“I once read that to build architecture does not merely mean to put something on the ground. Rather, the idea is to bring the ground and the structure together appropriately.” These words come to life when you take a look at Japanese architect Norisada Maeda's masterpiece, the 'Celluloid Jam' house. At first glance, this house, with its unique, futuristic form, quite simply looks like it’s dropped off another planet. But as you take a closer look at the contours of Celluloid Jam, you discover that what the architect has attempted to do here is to create a world where architecture and nature have fused, according to the principle of the Möbius strip, to form one coherent whole.
At first glance, this house,with its unique, futuristic form, quite simply looks like it’s dropped off another planet. But as you take a closer look at the contours of Celluloid Jam, you discover that what the architect has attempted to do here is to create a world where architecture and nature have slowly combined to form one united mass. Celluloid Jam has been built on a hilltop plateau, located on the edge of the Japanese city ofYokohama. In a city full of traditional Japanese homes with shingled rooftops, Celluloid Jam stands out quite easily. Its pristine, white architecture is in sharp contrast to the lush greenery surrounding it, and yet it doesn't manage to take away that sense of tranquillity surrounding the house. In fact,when architect Maeda embarked on this project, he felt an almost spiritual connection to it. Top on his clients' agenda was a distinctive look to the house. ''They were looking for a designer who could fuse architecture and nature in an entirely fresh way '', explained Maeda.With their wishes in mind,Maeda decided to take inspiration from the Möbius strip. The result was Celluloid Jam,which has basically been built by twisting and turning the Möbius strip in the shape of the number 8.Maeda then modified the shape slightly to create the differentiated space requested by his clients, a couple in their forties.The seamless connection between the strip's inner and outer surfaces appears to be a metaphor for blending the interior with the exterior. Another unique feature about this house is that if you let your finger run across the whole surface of Celluloid Jam, no matter where you start, you can go from the exterior to the interior of the house and back to your starting point,without breaking off or even lifting your finger. So every inch of this house, right from the outer wall, to the roof, to even the flooring, falls seamlessly into place. Celluloid Jam has a total floor area of nearly 128 square metres.While this may seem small, clever use of the colour white and glass was to give the house a spacious touch. While constructing this house, Maeda considered the option of using concrete. But to truly bring out the effects of those curving walls and rounded corners, concrete seemed out of the question. Especially since transporting heavy materials to a hilltop plateau would have been a tedious affair. So instead, Norisada Maeda decided to use timber to construct the frame of the house. The timber received a thick coating of fibreglass-reinforced plastic, which had the desired result: a smooth, continuous surface. To accentuate the whiteness of the walls, black was chosen as the running colour theme for all the furniture and it was decided that the intricate fittings would be silver. As far as the house itself is concerned: it can only be accessed by a flight of old stone stairs, which were preserved to maintain a connection to the past. The stairs lead to a steel bridge which connects to a terrace overlooking the most distinctive feature of this entire house - an enclosed garden. The garden has been formed by extending a wall and is interspersed with an orange tree and shrubs. There is nothing more relaxing than to just enjoy a cup of tea while sitting in this garden. A pebbled path leads inside the house. Celluloid Jam has been built on two levels. On the lower level is a music room for the wife who is an organ player, and an office. In order to separate the workplace from the home, the office has its own entrance, which can be approached through a narrow path along the retaining wall of the garden.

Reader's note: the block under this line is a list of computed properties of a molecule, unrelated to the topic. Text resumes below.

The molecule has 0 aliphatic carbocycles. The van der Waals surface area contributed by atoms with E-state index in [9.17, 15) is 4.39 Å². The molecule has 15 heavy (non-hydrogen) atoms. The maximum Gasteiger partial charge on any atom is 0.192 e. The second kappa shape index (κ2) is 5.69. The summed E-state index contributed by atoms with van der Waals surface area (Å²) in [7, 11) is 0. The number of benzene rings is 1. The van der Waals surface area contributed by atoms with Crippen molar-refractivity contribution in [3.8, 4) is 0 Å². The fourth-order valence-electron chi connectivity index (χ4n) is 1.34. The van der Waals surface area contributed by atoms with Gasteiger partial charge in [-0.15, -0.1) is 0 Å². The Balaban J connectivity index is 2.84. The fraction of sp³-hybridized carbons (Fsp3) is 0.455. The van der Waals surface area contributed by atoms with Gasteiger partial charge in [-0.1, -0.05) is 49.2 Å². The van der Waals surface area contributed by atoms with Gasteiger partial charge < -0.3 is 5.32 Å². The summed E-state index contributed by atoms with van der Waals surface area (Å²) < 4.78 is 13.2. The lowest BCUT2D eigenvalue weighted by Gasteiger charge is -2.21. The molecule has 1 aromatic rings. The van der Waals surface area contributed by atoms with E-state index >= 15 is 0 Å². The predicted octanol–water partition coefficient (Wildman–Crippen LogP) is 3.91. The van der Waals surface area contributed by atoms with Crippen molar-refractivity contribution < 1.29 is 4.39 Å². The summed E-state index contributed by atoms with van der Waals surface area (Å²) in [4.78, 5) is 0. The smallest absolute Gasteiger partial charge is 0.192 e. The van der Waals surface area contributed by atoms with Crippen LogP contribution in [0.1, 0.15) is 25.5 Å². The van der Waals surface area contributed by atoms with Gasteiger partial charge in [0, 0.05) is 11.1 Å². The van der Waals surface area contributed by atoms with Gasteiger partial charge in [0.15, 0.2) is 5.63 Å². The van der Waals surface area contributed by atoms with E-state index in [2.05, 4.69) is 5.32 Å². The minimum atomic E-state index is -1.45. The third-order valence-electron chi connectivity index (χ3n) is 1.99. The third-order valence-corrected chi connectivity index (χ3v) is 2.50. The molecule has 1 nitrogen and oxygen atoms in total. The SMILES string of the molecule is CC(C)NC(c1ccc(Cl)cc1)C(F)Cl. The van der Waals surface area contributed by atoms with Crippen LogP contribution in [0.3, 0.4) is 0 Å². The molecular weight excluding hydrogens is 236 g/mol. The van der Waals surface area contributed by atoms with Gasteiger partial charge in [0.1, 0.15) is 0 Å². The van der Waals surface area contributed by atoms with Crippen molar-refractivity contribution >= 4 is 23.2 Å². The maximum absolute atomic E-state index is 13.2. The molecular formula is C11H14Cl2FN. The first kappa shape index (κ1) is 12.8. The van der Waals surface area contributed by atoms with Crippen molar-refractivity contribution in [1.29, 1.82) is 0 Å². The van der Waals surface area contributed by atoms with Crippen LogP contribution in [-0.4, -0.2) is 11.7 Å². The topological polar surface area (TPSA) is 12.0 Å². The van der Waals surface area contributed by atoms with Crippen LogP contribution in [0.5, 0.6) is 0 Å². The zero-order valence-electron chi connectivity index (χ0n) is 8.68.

With its open, bright entrance, Celluloid Jam is immediately welcoming. Attached to this entrance is a balcony which opens up the outer space. A narrow staircase leads to the second floor, which houses the living-dining-kitchen space. The combined area has been built so as to maintain that oneness with nature that is found on the exterior. In each room, space has been opened up in order to catch the light. Through the black rimmed windows, there is a wonderful view of the landscape surrounding Celluloid Jam. Beyond the staircase is the master bedroom and bath. When explaining the construction of this house, Norisada Maeda said, ''At the point where the Möbius strip comes in contact with the ground, the border between nature and architecture instantaneously dissolves, just like melting plastic. This physical separation is merely seen and projected by the eye.'' These words couldn't be truer, because what Maeda has achieved through Celluloid Jam is an architectural marvel which is so in tune with the inside and outside world that surfaces come together in a seamless structure. Its unique form has aroused the curiosity of onlookers for a while now. One glance at this house and you would want to try and unravel the complexity of its exterior form, in order to discover the wonders of its interior existence. Every area of the house, from the weather-beaten steps to the lovely old retaining wall, from the carefully picked plants to the openness of the rooms, conveys a sense of limitless energy. Through the details of the house, the architect has managed to mesh the past, present and future into an organic marvel. I can think of no better way to bring together the forces of nature and architecture than through the beautiful, complex geometry of the Celluloid Jam.